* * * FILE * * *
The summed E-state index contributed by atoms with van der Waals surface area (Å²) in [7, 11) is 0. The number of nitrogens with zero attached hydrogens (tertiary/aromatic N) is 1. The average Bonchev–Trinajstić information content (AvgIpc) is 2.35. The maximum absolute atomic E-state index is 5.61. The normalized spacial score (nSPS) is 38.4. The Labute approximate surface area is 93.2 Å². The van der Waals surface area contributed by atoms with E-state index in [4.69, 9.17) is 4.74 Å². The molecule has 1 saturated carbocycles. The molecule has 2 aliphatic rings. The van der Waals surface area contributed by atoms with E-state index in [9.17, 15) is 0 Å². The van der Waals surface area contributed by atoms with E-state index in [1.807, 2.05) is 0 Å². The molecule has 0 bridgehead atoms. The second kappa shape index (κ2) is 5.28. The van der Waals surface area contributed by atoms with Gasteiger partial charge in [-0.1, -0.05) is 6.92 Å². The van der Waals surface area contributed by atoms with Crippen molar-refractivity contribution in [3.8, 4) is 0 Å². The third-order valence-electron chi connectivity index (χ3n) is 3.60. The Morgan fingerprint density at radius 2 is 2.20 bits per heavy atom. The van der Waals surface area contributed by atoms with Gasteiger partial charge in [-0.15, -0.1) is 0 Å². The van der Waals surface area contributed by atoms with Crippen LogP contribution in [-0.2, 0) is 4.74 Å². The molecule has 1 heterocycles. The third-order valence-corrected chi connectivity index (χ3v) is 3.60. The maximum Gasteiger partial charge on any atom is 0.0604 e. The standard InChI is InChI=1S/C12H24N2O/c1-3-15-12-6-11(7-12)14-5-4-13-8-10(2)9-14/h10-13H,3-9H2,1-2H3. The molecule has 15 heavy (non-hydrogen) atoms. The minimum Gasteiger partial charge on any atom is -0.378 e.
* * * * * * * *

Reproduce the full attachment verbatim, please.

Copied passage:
The summed E-state index contributed by atoms with van der Waals surface area (Å²) in [7, 11) is 0. The number of nitrogens with zero attached hydrogens (tertiary/aromatic N) is 1. The average Bonchev–Trinajstić information content (AvgIpc) is 2.35. The maximum absolute atomic E-state index is 5.61. The normalized spacial score (nSPS) is 38.4. The Labute approximate surface area is 93.2 Å². The van der Waals surface area contributed by atoms with E-state index in [4.69, 9.17) is 4.74 Å². The molecule has 1 saturated carbocycles. The molecule has 2 aliphatic rings. The van der Waals surface area contributed by atoms with E-state index in [9.17, 15) is 0 Å². The van der Waals surface area contributed by atoms with E-state index in [1.807, 2.05) is 0 Å². The molecule has 0 bridgehead atoms. The second kappa shape index (κ2) is 5.28. The van der Waals surface area contributed by atoms with Gasteiger partial charge in [-0.1, -0.05) is 6.92 Å². The van der Waals surface area contributed by atoms with Crippen molar-refractivity contribution in [3.8, 4) is 0 Å². The third-order valence-electron chi connectivity index (χ3n) is 3.60. The Morgan fingerprint density at radius 2 is 2.20 bits per heavy atom. The van der Waals surface area contributed by atoms with Gasteiger partial charge in [-0.15, -0.1) is 0 Å². The van der Waals surface area contributed by atoms with Crippen LogP contribution in [-0.2, 0) is 4.74 Å². The molecule has 1 heterocycles. The third-order valence-corrected chi connectivity index (χ3v) is 3.60. The maximum Gasteiger partial charge on any atom is 0.0604 e. The standard InChI is InChI=1S/C12H24N2O/c1-3-15-12-6-11(7-12)14-5-4-13-8-10(2)9-14/h10-13H,3-9H2,1-2H3. The molecule has 15 heavy (non-hydrogen) atoms. The minimum Gasteiger partial charge on any atom is -0.378 e.